How a 30 Year-Old Photo Of a Soldier Standing In The Snow Lit Up the Internet


http://www.ijreview.com/2015/03/265373-30-year-old-photo-man-standing-snow-lit-internet/

Even as relentless snow or pouring rain falls upon Washington D.C., the men who guard the Tomb of The Unknown Soldier never stop keeping watch.

Journalist Raymond Arroyo recently tweeted a photo of Charles Gauldin (Tomb Badge #248), who guarded the tomb during the early 1980s, covered head to toe in snow, and it exploded across social media:

Some used the tweet to make unfavorable comparisons to those on Capitol Hill:

Others simply admired his resilience and sense of duty:

What’s remarkable about this photo is that it isn’t unprecedented, it’s the norm. A tweet from this past January shows another Guard in the same position, always on watch:

The Sentinel’s Creed (memorized by these men) sums up their unwavering duty perfectly:

“My dedication to this sacred duty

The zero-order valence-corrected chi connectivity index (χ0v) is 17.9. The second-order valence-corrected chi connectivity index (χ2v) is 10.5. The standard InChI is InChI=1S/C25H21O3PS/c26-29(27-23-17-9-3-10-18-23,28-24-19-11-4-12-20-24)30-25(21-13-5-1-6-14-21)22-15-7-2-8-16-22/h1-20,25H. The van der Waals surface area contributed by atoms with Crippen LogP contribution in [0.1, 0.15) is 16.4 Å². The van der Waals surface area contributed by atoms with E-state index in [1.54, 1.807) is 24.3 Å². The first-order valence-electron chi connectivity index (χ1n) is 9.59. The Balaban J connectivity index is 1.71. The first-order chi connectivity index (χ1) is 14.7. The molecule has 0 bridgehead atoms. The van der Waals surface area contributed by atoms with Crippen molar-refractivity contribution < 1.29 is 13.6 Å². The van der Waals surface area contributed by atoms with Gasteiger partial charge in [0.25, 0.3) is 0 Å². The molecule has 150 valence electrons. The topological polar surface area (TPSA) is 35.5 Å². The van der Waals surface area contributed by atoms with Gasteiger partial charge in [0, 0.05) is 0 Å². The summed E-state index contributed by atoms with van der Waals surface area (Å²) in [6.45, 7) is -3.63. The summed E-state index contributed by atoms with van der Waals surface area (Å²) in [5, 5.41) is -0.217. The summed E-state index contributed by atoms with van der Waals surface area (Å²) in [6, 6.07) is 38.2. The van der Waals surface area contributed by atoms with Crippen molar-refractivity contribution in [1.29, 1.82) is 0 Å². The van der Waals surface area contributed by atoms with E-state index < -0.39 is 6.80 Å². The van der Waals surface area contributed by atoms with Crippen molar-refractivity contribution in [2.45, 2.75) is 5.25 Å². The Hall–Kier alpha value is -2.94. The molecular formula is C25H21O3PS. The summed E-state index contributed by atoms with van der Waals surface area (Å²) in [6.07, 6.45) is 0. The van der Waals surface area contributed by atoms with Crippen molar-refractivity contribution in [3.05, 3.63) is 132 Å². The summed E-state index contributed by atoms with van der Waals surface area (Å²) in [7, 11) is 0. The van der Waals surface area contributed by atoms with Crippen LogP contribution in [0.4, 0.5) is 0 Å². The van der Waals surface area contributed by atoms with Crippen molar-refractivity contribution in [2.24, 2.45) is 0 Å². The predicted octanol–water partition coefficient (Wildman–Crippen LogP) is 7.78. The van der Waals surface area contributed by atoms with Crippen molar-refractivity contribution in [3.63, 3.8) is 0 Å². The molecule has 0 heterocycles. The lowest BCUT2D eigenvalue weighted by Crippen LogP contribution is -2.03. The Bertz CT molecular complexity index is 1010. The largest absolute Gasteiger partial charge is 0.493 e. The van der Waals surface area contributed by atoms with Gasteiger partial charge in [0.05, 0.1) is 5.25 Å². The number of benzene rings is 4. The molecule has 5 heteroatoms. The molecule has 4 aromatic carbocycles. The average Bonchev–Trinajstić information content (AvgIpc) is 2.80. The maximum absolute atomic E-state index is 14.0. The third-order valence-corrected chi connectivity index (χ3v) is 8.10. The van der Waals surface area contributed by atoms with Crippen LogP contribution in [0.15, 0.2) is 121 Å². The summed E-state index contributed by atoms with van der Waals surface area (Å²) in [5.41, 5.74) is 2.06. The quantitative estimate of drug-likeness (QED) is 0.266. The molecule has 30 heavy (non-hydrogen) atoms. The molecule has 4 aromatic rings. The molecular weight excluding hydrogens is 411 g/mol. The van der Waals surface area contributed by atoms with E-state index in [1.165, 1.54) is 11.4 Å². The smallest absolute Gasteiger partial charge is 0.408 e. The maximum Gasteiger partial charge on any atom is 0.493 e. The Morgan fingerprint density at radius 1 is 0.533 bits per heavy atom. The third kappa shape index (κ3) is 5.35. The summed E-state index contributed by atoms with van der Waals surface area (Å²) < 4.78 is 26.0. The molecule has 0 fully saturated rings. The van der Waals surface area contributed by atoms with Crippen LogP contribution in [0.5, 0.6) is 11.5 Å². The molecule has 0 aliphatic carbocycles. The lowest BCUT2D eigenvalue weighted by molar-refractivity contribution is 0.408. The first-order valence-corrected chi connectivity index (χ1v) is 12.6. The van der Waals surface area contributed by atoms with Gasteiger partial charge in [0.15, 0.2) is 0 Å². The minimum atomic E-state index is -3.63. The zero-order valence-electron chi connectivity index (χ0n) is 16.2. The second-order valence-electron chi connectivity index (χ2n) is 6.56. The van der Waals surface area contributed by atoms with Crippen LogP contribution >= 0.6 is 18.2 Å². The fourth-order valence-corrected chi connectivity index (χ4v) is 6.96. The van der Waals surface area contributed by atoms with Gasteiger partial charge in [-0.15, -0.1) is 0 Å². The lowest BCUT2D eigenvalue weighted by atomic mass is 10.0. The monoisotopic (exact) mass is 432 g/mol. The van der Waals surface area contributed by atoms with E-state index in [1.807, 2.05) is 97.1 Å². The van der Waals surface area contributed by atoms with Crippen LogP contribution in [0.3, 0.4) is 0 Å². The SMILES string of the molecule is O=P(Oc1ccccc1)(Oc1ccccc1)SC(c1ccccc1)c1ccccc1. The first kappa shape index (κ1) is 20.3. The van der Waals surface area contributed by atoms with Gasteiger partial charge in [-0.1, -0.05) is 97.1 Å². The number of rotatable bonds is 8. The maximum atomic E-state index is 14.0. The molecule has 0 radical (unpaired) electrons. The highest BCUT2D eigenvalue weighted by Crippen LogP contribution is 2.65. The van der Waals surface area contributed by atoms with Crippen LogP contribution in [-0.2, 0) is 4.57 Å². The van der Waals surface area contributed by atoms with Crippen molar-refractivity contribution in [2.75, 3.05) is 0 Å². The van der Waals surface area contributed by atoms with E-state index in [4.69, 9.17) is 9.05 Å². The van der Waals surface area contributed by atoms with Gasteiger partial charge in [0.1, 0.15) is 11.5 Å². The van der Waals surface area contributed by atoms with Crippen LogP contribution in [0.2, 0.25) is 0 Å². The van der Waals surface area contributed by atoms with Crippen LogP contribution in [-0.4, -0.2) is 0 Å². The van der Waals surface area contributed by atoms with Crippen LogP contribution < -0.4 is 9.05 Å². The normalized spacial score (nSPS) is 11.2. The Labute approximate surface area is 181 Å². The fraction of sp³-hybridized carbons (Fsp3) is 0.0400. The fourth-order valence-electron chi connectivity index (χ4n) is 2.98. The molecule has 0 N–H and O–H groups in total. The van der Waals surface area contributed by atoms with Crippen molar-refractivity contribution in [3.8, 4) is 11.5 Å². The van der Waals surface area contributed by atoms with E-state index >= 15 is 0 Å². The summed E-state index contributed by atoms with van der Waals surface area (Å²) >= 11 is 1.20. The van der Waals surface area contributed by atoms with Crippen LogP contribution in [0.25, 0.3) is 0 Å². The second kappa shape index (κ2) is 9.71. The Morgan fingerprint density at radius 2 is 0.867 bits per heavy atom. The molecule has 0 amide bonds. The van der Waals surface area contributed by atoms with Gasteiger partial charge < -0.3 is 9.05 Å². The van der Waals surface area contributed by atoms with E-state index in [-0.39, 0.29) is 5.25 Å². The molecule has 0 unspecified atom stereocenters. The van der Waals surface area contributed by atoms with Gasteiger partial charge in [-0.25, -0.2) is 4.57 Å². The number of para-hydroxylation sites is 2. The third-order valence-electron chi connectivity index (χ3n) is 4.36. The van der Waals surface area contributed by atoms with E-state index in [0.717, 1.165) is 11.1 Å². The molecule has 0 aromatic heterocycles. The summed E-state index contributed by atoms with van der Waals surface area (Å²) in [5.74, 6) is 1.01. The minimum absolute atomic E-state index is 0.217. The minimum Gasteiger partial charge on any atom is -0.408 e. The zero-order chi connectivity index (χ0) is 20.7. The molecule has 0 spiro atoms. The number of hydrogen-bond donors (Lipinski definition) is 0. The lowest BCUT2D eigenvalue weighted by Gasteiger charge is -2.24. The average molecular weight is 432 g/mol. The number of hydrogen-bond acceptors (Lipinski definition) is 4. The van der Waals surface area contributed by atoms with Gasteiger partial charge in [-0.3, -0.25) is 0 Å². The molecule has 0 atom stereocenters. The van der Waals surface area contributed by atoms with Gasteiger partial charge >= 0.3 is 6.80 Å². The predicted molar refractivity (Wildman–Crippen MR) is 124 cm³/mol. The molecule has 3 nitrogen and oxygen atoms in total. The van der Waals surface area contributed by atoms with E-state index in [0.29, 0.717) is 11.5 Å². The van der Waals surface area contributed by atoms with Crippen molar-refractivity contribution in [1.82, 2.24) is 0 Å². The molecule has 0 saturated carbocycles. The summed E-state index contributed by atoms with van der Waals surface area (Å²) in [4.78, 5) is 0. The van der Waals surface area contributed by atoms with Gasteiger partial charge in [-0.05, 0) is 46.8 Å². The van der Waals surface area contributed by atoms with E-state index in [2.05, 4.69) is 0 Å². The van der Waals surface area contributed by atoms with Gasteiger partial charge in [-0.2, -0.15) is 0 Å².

is total and whole-hearted.
In the responsibility bestowed on me
never will I falter.
And with dignity and perseverance
my standard will remain perfection.
Through the years of diligence and praise
and the discomfort of the elements,
I will walk my tour in humble reverence
to the best of my ability.
It is he who commands the respect I protect,
his bravery that made us so proud.
Surrounded by well meaning crowds by day,
alone in the thoughtful peace of night,
this soldier will in honored glory rest
under my eternal vigilance.”

According to Tombguard.org:

“The 99 words of the creed capture the true meaning of their duty. You will often hear the words ‘Line-6′ proudly uttered by Tomb Guards as they converse with each other or with their chain of command.”

There is such power in what these Guards do that even a 30 year-old photograph can engage thousands of people to retweet, comment, and show their appreciation for our men, and women in uniform.

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